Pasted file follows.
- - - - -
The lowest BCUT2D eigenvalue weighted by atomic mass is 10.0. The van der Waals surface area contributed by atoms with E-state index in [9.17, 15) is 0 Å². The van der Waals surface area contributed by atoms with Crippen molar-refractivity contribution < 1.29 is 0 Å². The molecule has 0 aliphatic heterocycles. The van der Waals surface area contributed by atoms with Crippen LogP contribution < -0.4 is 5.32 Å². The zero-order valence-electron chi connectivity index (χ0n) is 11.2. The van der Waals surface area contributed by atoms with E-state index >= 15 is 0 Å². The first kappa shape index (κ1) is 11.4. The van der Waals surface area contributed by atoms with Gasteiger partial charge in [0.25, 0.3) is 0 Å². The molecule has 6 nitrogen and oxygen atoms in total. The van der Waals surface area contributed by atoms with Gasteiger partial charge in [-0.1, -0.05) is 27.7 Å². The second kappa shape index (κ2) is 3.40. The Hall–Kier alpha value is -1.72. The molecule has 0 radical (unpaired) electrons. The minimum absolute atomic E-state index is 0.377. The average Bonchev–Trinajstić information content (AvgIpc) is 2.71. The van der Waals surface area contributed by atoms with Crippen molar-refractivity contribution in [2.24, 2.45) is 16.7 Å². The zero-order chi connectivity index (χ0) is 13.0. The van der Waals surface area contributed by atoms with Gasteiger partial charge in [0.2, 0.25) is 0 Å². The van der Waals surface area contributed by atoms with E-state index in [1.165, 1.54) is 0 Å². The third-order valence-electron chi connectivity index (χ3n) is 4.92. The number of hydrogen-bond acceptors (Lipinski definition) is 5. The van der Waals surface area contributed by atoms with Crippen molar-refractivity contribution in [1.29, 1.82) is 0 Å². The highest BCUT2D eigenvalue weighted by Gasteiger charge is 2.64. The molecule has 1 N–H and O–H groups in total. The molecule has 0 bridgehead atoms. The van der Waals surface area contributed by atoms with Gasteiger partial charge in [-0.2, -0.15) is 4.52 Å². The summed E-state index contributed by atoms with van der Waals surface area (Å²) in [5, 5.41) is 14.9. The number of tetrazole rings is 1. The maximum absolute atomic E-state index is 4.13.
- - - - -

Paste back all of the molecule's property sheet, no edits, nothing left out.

The lowest BCUT2D eigenvalue weighted by atomic mass is 10.0. The van der Waals surface area contributed by atoms with E-state index in [9.17, 15) is 0 Å². The van der Waals surface area contributed by atoms with Crippen molar-refractivity contribution < 1.29 is 0 Å². The molecule has 0 aliphatic heterocycles. The van der Waals surface area contributed by atoms with Crippen LogP contribution < -0.4 is 5.32 Å². The zero-order valence-electron chi connectivity index (χ0n) is 11.2. The van der Waals surface area contributed by atoms with E-state index >= 15 is 0 Å². The first kappa shape index (κ1) is 11.4. The van der Waals surface area contributed by atoms with Gasteiger partial charge in [0.25, 0.3) is 0 Å². The molecule has 6 nitrogen and oxygen atoms in total. The van der Waals surface area contributed by atoms with Gasteiger partial charge in [-0.1, -0.05) is 27.7 Å². The second kappa shape index (κ2) is 3.40. The Hall–Kier alpha value is -1.72. The molecule has 0 radical (unpaired) electrons. The minimum absolute atomic E-state index is 0.377. The average Bonchev–Trinajstić information content (AvgIpc) is 2.71. The van der Waals surface area contributed by atoms with Crippen molar-refractivity contribution in [2.24, 2.45) is 16.7 Å². The zero-order chi connectivity index (χ0) is 13.0. The van der Waals surface area contributed by atoms with Gasteiger partial charge in [0.2, 0.25) is 0 Å². The van der Waals surface area contributed by atoms with E-state index in [1.165, 1.54) is 0 Å². The third-order valence-electron chi connectivity index (χ3n) is 4.92. The number of hydrogen-bond acceptors (Lipinski definition) is 5. The van der Waals surface area contributed by atoms with Crippen molar-refractivity contribution in [1.29, 1.82) is 0 Å². The highest BCUT2D eigenvalue weighted by Gasteiger charge is 2.64. The molecule has 1 N–H and O–H groups in total. The molecule has 0 bridgehead atoms. The van der Waals surface area contributed by atoms with Gasteiger partial charge in [-0.2, -0.15) is 4.52 Å². The summed E-state index contributed by atoms with van der Waals surface area (Å²) in [5, 5.41) is 14.9. The number of tetrazole rings is 1. The maximum absolute atomic E-state index is 4.13.